How to Select the Right Grout

Grout Selection Grout Selection

The final thing to decide is grout color. This is where your interior decorator, flooring salesperson, and flooring installer can be of great help.

Most professionals will have a grout kit with them, which has small samples of all the standard grout colors from whichever brand made the grout kit. Grout is meant to be something that fades into the background, so that the tile can shine. Because of this, it is best to match the grout to one of the main colors in the tile itself, or sometimes to your cabinets or countertops to pull everything together. Lighter colors can look good at first, but more care needs to be taken with them to make sure they stay clean. Standard grouts are porous, and can stain even when sealed if an acid gets on it and sits unnoticed. Darker colors will stand up to wear much longer, and matching the grout to the darkest color in the tile is often a safer choice. Also ask your decorator, salesperson and installer about your grout choice. Some grouts have a pink, blue or green tinge that is hard to see until your whole floor is finished.

The brand we work with the most is Mapei. We include their premium grout line, Mapei Ultracolor Plus FA, in the price of every job we install. It includes stain and mold blocking technology, and does not require sealing for that reason. We recommend against purchasing at big box stores, as cement based products have a shelf life, and quite often big box stores don't follow them. There are different types of grout as well, the standard cement based from Mapei is Keracolor, which comes in sanded or unsanded. These are suitable for most residential purposes, and what most companies use by default. Sanded is for grout lines 1/8 of an inch and wider, and unsanded is for under 1/8 of an inch. Tiles that might be scratched by the fine grains of sand such as soft natural stones and glass should have smaller grout lines so that unsanded grout can be used. A third type from mapei is Flexcolor CQ, a single component grout that is sometimes referred to as 'epoxy light' for it's durability, but easier workability and lower cost. Finally there is epoxy grout, which is much more difficult to work with, and only needed in heavy commercial and industrial areas, particularly commercial kitchens and food processing facilities. The cost of epoxy grout, both material and labor, is significantly more.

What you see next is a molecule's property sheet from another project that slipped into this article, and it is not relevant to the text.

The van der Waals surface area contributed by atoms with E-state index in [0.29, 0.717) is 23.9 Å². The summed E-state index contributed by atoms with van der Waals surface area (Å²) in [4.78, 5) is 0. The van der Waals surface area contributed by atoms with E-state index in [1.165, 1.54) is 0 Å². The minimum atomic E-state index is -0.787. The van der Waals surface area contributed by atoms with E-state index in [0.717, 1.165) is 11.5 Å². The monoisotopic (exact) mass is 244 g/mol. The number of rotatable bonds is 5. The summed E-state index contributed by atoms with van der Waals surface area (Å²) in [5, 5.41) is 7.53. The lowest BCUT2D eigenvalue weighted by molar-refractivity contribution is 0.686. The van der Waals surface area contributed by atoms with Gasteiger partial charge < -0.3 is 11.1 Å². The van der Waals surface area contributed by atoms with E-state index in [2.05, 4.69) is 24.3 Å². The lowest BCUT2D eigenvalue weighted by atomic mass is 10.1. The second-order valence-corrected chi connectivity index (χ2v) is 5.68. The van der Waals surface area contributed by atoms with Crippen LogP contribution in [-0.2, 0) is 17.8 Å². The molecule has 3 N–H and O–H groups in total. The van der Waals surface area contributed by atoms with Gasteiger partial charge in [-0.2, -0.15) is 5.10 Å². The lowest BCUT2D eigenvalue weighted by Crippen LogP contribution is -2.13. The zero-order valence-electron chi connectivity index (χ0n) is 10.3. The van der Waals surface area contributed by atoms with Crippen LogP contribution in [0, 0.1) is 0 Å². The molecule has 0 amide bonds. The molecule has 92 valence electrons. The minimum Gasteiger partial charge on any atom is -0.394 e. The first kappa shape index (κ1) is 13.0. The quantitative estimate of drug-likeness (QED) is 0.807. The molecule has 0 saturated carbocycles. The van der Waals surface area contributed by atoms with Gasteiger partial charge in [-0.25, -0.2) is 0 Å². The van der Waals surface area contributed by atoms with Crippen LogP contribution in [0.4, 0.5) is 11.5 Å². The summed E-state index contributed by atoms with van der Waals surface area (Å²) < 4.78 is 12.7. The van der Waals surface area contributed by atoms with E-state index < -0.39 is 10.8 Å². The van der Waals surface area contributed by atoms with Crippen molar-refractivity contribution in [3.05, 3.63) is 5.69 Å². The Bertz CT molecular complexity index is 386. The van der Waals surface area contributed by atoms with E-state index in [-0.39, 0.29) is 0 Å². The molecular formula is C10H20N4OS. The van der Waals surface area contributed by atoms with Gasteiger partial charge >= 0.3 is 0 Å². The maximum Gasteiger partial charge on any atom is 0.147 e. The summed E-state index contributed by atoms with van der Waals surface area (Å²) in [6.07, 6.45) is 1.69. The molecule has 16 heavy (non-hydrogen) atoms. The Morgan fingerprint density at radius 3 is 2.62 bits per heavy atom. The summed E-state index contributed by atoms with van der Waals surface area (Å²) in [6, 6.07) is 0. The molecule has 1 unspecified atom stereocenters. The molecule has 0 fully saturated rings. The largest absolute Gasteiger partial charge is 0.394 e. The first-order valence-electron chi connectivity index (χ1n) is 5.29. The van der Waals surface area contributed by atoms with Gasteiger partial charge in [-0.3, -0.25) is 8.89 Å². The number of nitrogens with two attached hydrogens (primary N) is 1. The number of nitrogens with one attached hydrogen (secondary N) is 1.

Grouts can be sealed, but care does need to be taken even when sealed not to let things that may stain it pool and sit. Acids such as coffee and wine are prime examples. The same is true of all tiles that require sealing.

We hope you found the information here useful. We understand this your flooring is a large and important purchase, and understand the need to get it just perfect. If you have any questions please contact Good Morning Flooring at your convenience.

More in this category: « How to Choose the Best Layout

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